My Maudlin Career (4AD)
Tattooed in twee and unfairly compared to every Scottish group that went before them (most often fellow Glaswegians Belle & Sebastian), Camera Obscura once seemed destined never to find their own voice. With this, their fifth album, they appear to have finally shaken off the shackles of lazy comparisons that dogged their early career. In truth, the band’s basic approach has changed little since the days of ‘Eighties Fan’ (the hit track from their first album, 2001’s Biggest Bluest Hi Fi), when singer Tracyanne Campbell was the belle of the Bowlie ball. Her vocals are still as distinct, effortless and beautiful as ever and the band are reliably solid (but subtle) and chiming (but driving), their ‘ooh-oohs’ and ‘Be My Baby’ drum beats never overpowering the tear-in-a-beer country narratives. But Camera Obscura have now refined all that early promise into something bigger and slicker. No longer restricted by the modest ambition and budgets of the bedroom indie labels they grew up on, they have quietly matured into major league contenders. Now their albums are stocked in Tesco and they are endorsed by Paul Morley – which tells you more than the constant press release references to John Peel. What relevance Peel’s imprimatur has to seventeen year-old record buyers these days is a moot point, but significantly, while a host of bands who emerged around the same time as CO could claim the great DJ’s patronage, none of those ‘also-rans’ are still standing.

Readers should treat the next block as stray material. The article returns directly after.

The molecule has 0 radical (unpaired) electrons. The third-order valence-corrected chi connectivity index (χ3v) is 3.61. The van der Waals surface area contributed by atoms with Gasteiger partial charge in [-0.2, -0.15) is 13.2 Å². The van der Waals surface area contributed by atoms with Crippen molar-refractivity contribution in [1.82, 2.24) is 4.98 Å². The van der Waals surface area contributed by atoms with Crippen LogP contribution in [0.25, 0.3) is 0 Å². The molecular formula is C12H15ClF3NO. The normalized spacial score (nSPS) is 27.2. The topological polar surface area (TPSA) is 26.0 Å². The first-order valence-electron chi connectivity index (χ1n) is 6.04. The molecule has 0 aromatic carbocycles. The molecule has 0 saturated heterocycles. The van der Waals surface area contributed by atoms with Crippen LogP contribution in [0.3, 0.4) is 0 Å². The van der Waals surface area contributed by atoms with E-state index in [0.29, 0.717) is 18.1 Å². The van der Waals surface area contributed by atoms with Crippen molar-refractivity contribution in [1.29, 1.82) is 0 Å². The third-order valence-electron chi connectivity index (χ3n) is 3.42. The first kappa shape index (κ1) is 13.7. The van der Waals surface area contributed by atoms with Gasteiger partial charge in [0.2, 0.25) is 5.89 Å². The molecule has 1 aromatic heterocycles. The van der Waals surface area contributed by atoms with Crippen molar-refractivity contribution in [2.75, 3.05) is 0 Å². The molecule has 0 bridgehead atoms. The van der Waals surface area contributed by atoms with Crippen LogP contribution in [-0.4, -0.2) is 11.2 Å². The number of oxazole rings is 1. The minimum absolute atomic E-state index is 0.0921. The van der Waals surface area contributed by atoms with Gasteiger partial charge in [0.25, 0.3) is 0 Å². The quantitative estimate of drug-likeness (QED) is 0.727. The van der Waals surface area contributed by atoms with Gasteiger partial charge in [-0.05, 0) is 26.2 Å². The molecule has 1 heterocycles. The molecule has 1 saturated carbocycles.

On the surface, My Maudlin Career offers no immediate departures. The trademark strings and big bold production of their last album, Let’s Get Out Of is Country, are still present and correct (as is producer Jari Haapalainen) but this doesn’t mean they haven’t developed. Lyrically this is an ambitious record and, despite the upbeat tone of most of the songs, a sly melancholia remains at the heart of everything they do. In fact it’s very easy to forget what a good songwriter Campbell is; perhaps if she were an ‘anorak’ indie-boy she would be recognised as such. These are love songs that make you dance as easily as they make you cry and come brimming with lines such as: “We turned the radiators on and there was no way back / Did you know you had the plough star trail on your back?” (‘Other Towns And Cities’). You have to wonder why the world is Guy Garvey mad while Tracyanne draws breath. Still, like (Garvey’s band) Elbow, CO have stuck it out and made their own luck. Perhaps these ‘underachievers’ won’t have to try quite so hard next time. Greatness awaits.